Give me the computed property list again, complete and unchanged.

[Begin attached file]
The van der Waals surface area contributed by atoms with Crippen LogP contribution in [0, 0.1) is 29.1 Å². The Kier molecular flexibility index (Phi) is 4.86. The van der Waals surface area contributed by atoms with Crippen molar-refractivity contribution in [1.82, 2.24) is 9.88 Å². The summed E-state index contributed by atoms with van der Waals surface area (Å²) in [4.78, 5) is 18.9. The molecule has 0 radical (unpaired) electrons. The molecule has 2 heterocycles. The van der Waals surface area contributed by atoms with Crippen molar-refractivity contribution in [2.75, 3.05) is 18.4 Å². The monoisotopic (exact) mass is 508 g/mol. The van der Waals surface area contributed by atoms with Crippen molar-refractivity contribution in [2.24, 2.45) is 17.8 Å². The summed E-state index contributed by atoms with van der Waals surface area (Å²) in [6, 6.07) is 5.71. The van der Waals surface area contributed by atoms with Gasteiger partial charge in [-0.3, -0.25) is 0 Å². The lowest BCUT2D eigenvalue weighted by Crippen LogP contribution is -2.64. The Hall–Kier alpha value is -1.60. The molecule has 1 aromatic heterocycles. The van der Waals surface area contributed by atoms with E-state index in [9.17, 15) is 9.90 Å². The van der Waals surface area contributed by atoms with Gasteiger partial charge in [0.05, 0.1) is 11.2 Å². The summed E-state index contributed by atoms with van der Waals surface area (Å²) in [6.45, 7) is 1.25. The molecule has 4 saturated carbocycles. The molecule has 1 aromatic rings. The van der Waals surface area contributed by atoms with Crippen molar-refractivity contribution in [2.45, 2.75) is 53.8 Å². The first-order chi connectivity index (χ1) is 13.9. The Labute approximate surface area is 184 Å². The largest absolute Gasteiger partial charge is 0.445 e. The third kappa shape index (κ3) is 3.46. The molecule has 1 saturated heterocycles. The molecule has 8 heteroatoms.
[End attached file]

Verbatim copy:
The van der Waals surface area contributed by atoms with Crippen LogP contribution in [0, 0.1) is 29.1 Å². The Kier molecular flexibility index (Phi) is 4.86. The van der Waals surface area contributed by atoms with Crippen molar-refractivity contribution in [1.82, 2.24) is 9.88 Å². The summed E-state index contributed by atoms with van der Waals surface area (Å²) in [4.78, 5) is 18.9. The molecule has 0 radical (unpaired) electrons. The molecule has 2 heterocycles. The van der Waals surface area contributed by atoms with Crippen molar-refractivity contribution in [2.75, 3.05) is 18.4 Å². The monoisotopic (exact) mass is 508 g/mol. The van der Waals surface area contributed by atoms with Crippen molar-refractivity contribution in [2.24, 2.45) is 17.8 Å². The summed E-state index contributed by atoms with van der Waals surface area (Å²) in [6, 6.07) is 5.71. The van der Waals surface area contributed by atoms with Gasteiger partial charge in [-0.3, -0.25) is 0 Å². The lowest BCUT2D eigenvalue weighted by Crippen LogP contribution is -2.64. The Hall–Kier alpha value is -1.60. The molecule has 1 aromatic heterocycles. The van der Waals surface area contributed by atoms with E-state index in [9.17, 15) is 9.90 Å². The van der Waals surface area contributed by atoms with Gasteiger partial charge in [0.05, 0.1) is 11.2 Å². The summed E-state index contributed by atoms with van der Waals surface area (Å²) in [6.45, 7) is 1.25. The molecule has 4 saturated carbocycles. The molecule has 1 aromatic rings. The van der Waals surface area contributed by atoms with Crippen molar-refractivity contribution in [2.45, 2.75) is 53.8 Å². The first-order chi connectivity index (χ1) is 13.9. The Labute approximate surface area is 184 Å². The largest absolute Gasteiger partial charge is 0.445 e. The third kappa shape index (κ3) is 3.46. The molecule has 1 saturated heterocycles. The molecule has 8 heteroatoms.